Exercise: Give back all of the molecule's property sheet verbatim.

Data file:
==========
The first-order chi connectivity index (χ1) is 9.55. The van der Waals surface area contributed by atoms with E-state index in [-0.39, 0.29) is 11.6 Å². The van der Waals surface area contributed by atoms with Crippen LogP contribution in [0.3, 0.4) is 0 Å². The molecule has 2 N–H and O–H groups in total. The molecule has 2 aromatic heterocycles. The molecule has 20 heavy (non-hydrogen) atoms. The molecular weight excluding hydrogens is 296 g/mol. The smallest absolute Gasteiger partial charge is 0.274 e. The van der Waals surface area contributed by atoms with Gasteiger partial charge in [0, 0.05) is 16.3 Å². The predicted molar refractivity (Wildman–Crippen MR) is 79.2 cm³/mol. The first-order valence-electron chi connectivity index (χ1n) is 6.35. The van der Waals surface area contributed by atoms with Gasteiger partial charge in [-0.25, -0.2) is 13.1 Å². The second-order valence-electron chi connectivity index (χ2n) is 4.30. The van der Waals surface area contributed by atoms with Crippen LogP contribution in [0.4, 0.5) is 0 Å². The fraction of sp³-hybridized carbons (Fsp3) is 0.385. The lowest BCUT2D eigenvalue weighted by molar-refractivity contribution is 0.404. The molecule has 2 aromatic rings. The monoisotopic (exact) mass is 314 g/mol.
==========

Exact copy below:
The first-order chi connectivity index (χ1) is 9.55. The van der Waals surface area contributed by atoms with E-state index in [-0.39, 0.29) is 11.6 Å². The van der Waals surface area contributed by atoms with Crippen LogP contribution in [0.3, 0.4) is 0 Å². The molecule has 2 N–H and O–H groups in total. The molecule has 2 aromatic heterocycles. The molecule has 20 heavy (non-hydrogen) atoms. The molecular weight excluding hydrogens is 296 g/mol. The smallest absolute Gasteiger partial charge is 0.274 e. The van der Waals surface area contributed by atoms with Gasteiger partial charge in [0, 0.05) is 16.3 Å². The predicted molar refractivity (Wildman–Crippen MR) is 79.2 cm³/mol. The first-order valence-electron chi connectivity index (χ1n) is 6.35. The van der Waals surface area contributed by atoms with Gasteiger partial charge in [-0.25, -0.2) is 13.1 Å². The second-order valence-electron chi connectivity index (χ2n) is 4.30. The van der Waals surface area contributed by atoms with Crippen LogP contribution in [0.4, 0.5) is 0 Å². The fraction of sp³-hybridized carbons (Fsp3) is 0.385. The lowest BCUT2D eigenvalue weighted by molar-refractivity contribution is 0.404. The molecule has 2 aromatic rings. The monoisotopic (exact) mass is 314 g/mol.